Section 8049(a) calls for notice to six congressional committees before any transfer of defense articles or services, other than intelligence services, to another nation or an international organization for international peacekeeping, peace enforcement, or humanitarian assistance operations. Sections 8007, 8081, and 9005 would prohibit the use of funds to initiate a special access program, or certain new starts, unless the congressional defense committees receive advance notice. Section 8063 calls for reports on classified matters not specified in the bill. The
U.S. Supreme Court has stated that the President's authority to classify and control access to information bearing on national security flows from the Constitution and does not depend upon a legislative grant of authority. While the Administration recognizes that notice can be provided in most circumstances, situations may arise, especially in wartime, in which the President must act promptly under his constitutional authority as Commander in Chief. Accordingly, these provisions should be amended to call for giving prior notice unless, in the exercise of this authority, the President directs otherwise.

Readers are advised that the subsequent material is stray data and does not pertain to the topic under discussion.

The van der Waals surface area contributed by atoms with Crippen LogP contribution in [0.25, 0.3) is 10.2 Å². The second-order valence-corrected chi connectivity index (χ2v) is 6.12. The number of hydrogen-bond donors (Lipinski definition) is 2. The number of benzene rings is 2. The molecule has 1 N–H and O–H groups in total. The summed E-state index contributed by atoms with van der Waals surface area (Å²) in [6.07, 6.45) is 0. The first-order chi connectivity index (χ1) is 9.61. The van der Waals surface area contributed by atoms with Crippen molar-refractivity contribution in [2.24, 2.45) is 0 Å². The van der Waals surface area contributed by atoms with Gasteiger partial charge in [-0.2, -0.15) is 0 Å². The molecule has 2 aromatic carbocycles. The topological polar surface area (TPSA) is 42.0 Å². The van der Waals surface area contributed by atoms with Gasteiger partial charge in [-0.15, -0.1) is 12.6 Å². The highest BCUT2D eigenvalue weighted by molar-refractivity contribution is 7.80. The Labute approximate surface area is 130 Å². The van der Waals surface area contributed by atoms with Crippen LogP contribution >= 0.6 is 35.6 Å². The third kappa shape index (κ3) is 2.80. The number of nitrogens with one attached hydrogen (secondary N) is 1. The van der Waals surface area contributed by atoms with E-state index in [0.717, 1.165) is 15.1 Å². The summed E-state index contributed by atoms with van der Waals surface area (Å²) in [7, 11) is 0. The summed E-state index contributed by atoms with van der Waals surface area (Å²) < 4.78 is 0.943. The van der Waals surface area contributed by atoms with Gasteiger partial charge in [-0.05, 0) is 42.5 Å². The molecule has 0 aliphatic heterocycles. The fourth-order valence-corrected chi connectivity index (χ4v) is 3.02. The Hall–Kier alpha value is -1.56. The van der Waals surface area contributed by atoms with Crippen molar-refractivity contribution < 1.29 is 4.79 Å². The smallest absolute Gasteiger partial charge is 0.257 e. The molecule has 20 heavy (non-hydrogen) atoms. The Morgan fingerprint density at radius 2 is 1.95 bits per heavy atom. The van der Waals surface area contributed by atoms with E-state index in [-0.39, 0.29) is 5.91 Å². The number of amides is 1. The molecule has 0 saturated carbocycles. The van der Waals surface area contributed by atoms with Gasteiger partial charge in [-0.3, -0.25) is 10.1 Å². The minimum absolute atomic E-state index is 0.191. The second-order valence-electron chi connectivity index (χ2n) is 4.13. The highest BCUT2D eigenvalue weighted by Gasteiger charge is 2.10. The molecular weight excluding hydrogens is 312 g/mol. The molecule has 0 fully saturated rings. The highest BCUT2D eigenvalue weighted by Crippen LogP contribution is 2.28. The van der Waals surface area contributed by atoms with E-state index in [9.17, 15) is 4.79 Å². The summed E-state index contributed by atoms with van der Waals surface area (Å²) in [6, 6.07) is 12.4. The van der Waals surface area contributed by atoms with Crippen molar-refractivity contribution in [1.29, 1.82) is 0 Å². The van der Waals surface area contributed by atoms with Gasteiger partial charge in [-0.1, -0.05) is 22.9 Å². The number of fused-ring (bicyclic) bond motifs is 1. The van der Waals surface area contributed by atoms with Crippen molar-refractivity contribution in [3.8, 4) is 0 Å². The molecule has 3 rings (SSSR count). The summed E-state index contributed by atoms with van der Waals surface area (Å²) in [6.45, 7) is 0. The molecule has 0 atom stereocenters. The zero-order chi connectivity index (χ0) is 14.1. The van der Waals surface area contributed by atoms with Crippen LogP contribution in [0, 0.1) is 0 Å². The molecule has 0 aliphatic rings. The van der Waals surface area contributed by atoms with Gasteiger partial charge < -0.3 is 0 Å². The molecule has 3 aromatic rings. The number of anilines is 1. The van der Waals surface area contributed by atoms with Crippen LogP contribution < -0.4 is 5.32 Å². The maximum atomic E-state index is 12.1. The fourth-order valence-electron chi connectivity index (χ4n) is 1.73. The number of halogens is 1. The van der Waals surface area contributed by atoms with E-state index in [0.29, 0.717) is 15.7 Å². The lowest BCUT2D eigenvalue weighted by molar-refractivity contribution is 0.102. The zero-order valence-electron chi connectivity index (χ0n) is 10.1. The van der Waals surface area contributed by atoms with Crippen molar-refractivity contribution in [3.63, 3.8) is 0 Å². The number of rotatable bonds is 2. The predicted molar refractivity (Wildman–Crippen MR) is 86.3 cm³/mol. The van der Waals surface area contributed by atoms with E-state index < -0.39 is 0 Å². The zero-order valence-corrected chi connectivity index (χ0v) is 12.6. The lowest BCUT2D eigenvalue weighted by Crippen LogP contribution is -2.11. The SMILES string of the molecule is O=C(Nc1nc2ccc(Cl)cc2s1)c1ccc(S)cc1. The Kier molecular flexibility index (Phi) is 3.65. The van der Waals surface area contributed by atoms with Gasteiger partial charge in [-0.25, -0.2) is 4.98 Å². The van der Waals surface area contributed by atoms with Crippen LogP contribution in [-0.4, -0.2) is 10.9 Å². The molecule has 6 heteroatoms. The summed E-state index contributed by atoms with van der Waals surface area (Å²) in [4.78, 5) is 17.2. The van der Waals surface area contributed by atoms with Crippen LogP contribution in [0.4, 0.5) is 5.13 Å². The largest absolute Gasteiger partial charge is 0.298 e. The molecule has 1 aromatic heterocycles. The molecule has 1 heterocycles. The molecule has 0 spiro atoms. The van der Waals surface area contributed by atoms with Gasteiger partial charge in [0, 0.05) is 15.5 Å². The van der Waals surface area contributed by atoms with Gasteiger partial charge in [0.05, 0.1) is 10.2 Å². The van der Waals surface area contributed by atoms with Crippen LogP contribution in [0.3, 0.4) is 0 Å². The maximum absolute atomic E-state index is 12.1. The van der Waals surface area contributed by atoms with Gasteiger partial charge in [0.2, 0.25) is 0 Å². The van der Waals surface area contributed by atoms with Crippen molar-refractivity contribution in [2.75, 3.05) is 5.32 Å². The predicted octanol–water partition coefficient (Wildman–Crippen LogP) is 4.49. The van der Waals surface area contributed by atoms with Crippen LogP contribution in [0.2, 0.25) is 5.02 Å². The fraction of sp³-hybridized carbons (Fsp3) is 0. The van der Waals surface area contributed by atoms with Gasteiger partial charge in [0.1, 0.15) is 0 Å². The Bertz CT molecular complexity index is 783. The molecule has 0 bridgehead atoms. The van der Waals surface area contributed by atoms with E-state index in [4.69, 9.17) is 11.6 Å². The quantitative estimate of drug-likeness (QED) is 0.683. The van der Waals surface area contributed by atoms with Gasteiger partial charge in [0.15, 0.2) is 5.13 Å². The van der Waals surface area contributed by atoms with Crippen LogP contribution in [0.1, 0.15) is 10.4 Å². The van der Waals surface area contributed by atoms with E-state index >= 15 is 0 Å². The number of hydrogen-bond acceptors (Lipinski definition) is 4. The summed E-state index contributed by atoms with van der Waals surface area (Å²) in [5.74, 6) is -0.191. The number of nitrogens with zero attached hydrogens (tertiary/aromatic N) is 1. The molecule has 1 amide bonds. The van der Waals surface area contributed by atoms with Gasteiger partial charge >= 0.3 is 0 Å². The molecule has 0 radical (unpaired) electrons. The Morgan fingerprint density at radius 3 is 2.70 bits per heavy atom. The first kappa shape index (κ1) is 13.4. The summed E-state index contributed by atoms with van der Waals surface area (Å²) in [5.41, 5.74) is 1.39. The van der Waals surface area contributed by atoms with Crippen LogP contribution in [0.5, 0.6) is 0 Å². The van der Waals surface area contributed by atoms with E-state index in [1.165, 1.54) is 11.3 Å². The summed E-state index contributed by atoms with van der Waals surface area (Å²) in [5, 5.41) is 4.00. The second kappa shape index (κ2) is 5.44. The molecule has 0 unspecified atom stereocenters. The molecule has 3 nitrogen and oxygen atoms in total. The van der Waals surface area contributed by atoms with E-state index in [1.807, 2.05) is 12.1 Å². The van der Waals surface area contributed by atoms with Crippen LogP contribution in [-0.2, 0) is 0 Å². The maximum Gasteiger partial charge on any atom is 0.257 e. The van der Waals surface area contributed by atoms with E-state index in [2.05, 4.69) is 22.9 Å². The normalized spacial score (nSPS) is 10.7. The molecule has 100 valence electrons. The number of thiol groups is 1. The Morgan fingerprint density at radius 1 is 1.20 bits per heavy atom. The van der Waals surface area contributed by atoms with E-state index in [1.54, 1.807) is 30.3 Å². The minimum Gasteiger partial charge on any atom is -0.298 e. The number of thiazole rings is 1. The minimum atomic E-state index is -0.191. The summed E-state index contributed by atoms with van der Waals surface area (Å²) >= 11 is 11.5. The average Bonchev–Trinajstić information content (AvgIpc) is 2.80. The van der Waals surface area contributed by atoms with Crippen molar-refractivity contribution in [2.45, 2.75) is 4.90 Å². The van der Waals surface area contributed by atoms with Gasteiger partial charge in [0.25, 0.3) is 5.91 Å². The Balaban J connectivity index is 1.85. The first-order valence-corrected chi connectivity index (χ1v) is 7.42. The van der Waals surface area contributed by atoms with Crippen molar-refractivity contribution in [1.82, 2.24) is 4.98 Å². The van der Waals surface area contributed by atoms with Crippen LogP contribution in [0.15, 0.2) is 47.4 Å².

Sections 8010, 8032, and 8085 purport to limit Executive Branch appropriations proposals and other information provided to Congress. These provisions are inconsistent with the President's constitutional authority, under the Recommendations Clause, to make such recommendations as he deems "necessary and expedient." The Administration urges that these provisions be deleted.
Section 8089, relating to the integration of foreign intelligence information, should be amended to make clear that its provisions do not interfere with the President's constitutional authority as Commander in Chief for the conduct of intelligence operations.
Section 9012 of the bill purports to prohibit the United States from entering into a basing rights agreement with the Government of Iraq. This provision impermissibly infringes upon the President's constitutional authority to negotiate treaties and conduct the nation's foreign affairs. This provision should be deleted.
George W. Bush, Statement of Administration Policy: H.R. 5631 - Department of Defense Appropriations Bill, FY 2007 Online by Gerhard Peters and John T. Woolley, The American Presidency Project https://www.presidency.ucsb.edu/node/273783